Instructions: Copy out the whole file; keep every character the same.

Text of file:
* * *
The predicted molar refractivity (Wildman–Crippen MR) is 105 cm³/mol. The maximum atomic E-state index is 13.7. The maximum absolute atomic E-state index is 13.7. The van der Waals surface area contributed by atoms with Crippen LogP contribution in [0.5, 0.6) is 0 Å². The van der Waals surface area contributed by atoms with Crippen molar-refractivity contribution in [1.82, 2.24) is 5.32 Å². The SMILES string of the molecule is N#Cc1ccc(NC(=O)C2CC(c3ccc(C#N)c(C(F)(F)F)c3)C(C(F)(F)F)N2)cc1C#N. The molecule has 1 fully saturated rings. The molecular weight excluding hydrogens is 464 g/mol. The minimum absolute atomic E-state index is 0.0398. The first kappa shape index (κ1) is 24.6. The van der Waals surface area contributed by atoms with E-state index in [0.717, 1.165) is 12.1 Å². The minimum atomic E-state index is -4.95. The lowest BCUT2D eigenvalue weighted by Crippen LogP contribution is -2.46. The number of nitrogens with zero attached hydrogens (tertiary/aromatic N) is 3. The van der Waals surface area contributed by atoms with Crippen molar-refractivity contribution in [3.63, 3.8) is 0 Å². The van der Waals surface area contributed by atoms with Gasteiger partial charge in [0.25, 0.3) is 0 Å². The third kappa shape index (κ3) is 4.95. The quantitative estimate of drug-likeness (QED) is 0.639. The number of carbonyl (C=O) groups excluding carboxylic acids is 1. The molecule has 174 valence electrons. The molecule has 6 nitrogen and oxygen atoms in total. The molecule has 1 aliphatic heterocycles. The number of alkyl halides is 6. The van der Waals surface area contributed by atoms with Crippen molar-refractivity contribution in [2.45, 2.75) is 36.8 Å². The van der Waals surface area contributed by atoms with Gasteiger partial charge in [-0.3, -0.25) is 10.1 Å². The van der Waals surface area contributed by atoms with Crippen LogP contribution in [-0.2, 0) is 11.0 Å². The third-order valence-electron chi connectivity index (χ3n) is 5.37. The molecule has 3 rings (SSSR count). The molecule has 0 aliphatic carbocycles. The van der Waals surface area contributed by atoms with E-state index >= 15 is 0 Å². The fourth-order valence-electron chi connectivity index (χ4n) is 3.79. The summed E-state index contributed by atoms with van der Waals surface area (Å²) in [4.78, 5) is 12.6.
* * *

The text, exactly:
The predicted molar refractivity (Wildman–Crippen MR) is 105 cm³/mol. The maximum atomic E-state index is 13.7. The maximum absolute atomic E-state index is 13.7. The van der Waals surface area contributed by atoms with Crippen LogP contribution in [0.5, 0.6) is 0 Å². The van der Waals surface area contributed by atoms with Crippen molar-refractivity contribution in [1.82, 2.24) is 5.32 Å². The SMILES string of the molecule is N#Cc1ccc(NC(=O)C2CC(c3ccc(C#N)c(C(F)(F)F)c3)C(C(F)(F)F)N2)cc1C#N. The molecule has 1 fully saturated rings. The molecular weight excluding hydrogens is 464 g/mol. The minimum absolute atomic E-state index is 0.0398. The first kappa shape index (κ1) is 24.6. The van der Waals surface area contributed by atoms with E-state index in [0.717, 1.165) is 12.1 Å². The minimum atomic E-state index is -4.95. The lowest BCUT2D eigenvalue weighted by Crippen LogP contribution is -2.46. The number of nitrogens with zero attached hydrogens (tertiary/aromatic N) is 3. The van der Waals surface area contributed by atoms with Crippen molar-refractivity contribution in [3.63, 3.8) is 0 Å². The van der Waals surface area contributed by atoms with Gasteiger partial charge in [0.25, 0.3) is 0 Å². The third kappa shape index (κ3) is 4.95. The quantitative estimate of drug-likeness (QED) is 0.639. The number of carbonyl (C=O) groups excluding carboxylic acids is 1. The molecule has 174 valence electrons. The molecule has 6 nitrogen and oxygen atoms in total. The molecule has 1 aliphatic heterocycles. The number of alkyl halides is 6. The van der Waals surface area contributed by atoms with Crippen molar-refractivity contribution in [2.45, 2.75) is 36.8 Å². The van der Waals surface area contributed by atoms with Gasteiger partial charge in [-0.3, -0.25) is 10.1 Å². The van der Waals surface area contributed by atoms with Crippen LogP contribution in [-0.2, 0) is 11.0 Å². The third-order valence-electron chi connectivity index (χ3n) is 5.37. The molecule has 3 rings (SSSR count). The molecule has 0 aliphatic carbocycles. The van der Waals surface area contributed by atoms with E-state index >= 15 is 0 Å². The fourth-order valence-electron chi connectivity index (χ4n) is 3.79. The summed E-state index contributed by atoms with van der Waals surface area (Å²) in [4.78, 5) is 12.6.